Stop #1– The Purple Pig
I happened to be staying across from the Purple Pig, the now iconic tapas style restaurant on the Magnificant Mile. It has a large menu featuring a variety of animals in different shapes and sizes. It is a collaboration of chefs Scott Harris, Tony Mantuano, Jimmy Bannos and JImmy Bannos Jr. and promises cheese, swine and wine…but not beer.
We were seated outside without much delay on a high table set up in communal fashion. They was plenty of room and were shortly joined by three girls who sounded like the Chipettes. I even named them Brittany, Jeanette and and Elenor while I was waiting for my food and moved over a little in case Alvin, Simon and Theodore dropped by too.
The waiter came quickly and was happy to boast the fact the focus on the menu was Mediterranean food. He spouted off the predictable verbatim used at almost every tapas or small plate restaurant in North America in a manner synonymous with a stewardess’ safety banter on an outgoing flight….
“Let me take a minute to explain the menu. This is a small plate restaurant meant for sharing so we don’t recommend you order individual dishes but instead order dishes to share as a table. The menu is constructed from light to heavy. We recommend 2-3 dishes per person. Personally, I like the asparagus as a starter and the pork belly for something a little richer, but be sure to save room for our award winning house made dessert..haha!”
Another great thing is pointing out an intolerance or allergy after the recital is over. For example, asking “Does the pork shank have any garlic or onions, leads to a perplexed and slightly pained face and the standard line “I don’t believe so but I’ll check with the chef”.
After the speech, he asked if we wanted a drink. Our group are beer drinkers, so I politely asked if they had any local beer. He looked astonished. Instead of the simple answer of “No”, I got the “this is a Mediterranean restaurant so we only serve beer from that region” in the same tone and manner one would proclaim that San Marzano tomatoes are the only tomatoes you can use in Italian cooking . Fair enough, but heaven forbid I ask if they have a beer or two from one of the most vibrant microbrew regions in North America. Better yet, the menu features such favorites as Brasserie Dupont “Saison Dupont” from BELGIUM and Belhaven “Scottish Stout” from SCOTLAND. I’m not a geography expert, but I don’t think ships cruising the Mediterranean make port stops in Brussels or Glasgow.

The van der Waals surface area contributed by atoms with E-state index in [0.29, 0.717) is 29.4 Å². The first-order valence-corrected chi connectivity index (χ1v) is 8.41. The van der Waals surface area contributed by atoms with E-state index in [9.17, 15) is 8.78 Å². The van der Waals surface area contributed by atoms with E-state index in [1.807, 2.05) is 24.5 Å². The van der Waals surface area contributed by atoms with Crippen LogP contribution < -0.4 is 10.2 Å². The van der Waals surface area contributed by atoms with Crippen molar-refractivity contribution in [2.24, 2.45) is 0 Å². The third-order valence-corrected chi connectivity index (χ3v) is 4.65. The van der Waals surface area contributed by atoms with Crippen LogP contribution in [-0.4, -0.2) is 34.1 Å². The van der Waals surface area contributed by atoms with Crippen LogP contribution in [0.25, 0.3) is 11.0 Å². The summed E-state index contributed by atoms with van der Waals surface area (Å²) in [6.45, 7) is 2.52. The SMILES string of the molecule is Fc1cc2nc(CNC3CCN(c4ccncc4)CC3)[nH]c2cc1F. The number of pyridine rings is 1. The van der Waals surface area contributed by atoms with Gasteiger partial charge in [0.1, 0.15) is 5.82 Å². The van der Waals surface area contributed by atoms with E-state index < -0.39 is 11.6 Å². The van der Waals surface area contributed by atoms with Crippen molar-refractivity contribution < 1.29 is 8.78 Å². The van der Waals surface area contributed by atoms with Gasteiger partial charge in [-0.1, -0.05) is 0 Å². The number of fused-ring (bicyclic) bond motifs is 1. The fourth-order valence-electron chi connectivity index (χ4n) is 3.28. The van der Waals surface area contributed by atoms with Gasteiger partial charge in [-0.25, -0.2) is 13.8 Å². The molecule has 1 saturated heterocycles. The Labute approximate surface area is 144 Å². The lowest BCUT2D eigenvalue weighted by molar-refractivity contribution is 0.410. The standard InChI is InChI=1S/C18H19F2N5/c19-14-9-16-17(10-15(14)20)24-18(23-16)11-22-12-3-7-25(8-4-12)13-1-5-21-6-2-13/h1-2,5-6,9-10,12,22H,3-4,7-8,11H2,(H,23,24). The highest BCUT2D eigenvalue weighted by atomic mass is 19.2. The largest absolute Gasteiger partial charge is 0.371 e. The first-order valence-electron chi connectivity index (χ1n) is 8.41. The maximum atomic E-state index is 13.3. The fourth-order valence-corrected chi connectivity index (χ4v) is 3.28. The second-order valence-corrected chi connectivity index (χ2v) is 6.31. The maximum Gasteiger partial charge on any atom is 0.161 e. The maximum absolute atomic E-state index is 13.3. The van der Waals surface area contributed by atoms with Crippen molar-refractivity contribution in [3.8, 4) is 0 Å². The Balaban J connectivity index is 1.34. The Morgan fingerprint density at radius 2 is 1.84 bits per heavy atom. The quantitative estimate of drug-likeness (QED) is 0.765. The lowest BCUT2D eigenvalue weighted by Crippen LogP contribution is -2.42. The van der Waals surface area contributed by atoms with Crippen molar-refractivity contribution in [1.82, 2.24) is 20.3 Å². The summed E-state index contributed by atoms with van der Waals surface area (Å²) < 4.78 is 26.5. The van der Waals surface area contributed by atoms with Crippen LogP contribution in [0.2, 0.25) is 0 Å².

One of the appeals of the purple pig is the huge menu, although it can be a bit burdensome when trying to decide amongst 4 people an appropriate “course” of action. After a lengthy discussion, they all looked at me and said “Well, you just order!”. So I did…
Pig’s Ear with Crispy Kale, Pickled Cherry Peppers & Fried Egg- Not the best I’ve had but the egg was cooked perfectly. The pig’s ear lacked a little integrity.
House Cured Lardo Iberico- Don’t mistake it for cheese! This salume was very pleasant with a subtle saltiness and silky texture.
Greek Yogurt with Mango Chutney- Arguably one of the best dishes I had on this day. The yogurt was thick and rich and seasoned wonderfully, The chutney had enough acid to cut through the intense creaminess of this oil laden spreadable delight.
Octopus with Green Beans, Fingerling Potatoes & Salsa Verde- Octopus was cooked well and worked with the beans. A little oily however.
Wagyu Sirloin Tip with Fingerling Potatoes, Cippolini Onions, Olives & Bone Marrow Vinaigrette- Cooked just to medium rare, the meat was tender and the potatoes were crisp and delicious. A safe dish for those not invested in snouts, jowls or tails although they do manage to sneak in a bit of bone marrow.
Mussels with Pancetta, Crème Fraîche & Marjoram- Decent but by no means the best mussels I’ve ever had.
Meatball Slider with Parmesan & Arugula- Moist, tangy and salty, it was a blissful few bites. Really messy to eat given the meat to bun ratio!
Pork Secreto with Roasted Red Pepper, Leeks & Pickled Watermelon Rind- This was another divine dish. This amazing cut of pork had an incredible sear and maintained it’s moistness.
There was too much food so dessert was not an option.
The purple pig is a Chicago icon, a magical creation of a handful of some of Chicago’s most prominent chefs. It’s a true nose to tail, small plate menu. The outdoor seating area is nice but be prepared to seat communally with all sorts of folks (maybe you’ll get lucky and have Fred and Daphne from Mystery Inc. show up). Inside, it’s loud and crowded and getting into the small washroom can be as difficult as getting into the restaurant itself. The menu is large and diverse but don’t go with indecisive people because it might be as painful as watching my dad try to pick out a birthday card. My choice of the various fare had some good and some not so good but the highlights were definitely the pork secreto and the Greek yogurt with rhubarb chutney although the lardo and steak tips also get honorable mention. That said, there’s at least another 20 things on the menu (including dessert) I’d want to try.
The only question that remains is “Can one have a medieval feast at a Mediterranean restaurant?” Based on the waiter’s logic, the answer is a resounding yes! After all, I can order a Scottish stout or a Belgian beer. Hell, maybe Game of Throne’s Winterfell may have been saved and the Red Wedding massacre may have been prevented if they knew an attack through the Mediterranean was a possibility. Damn beer drinkers.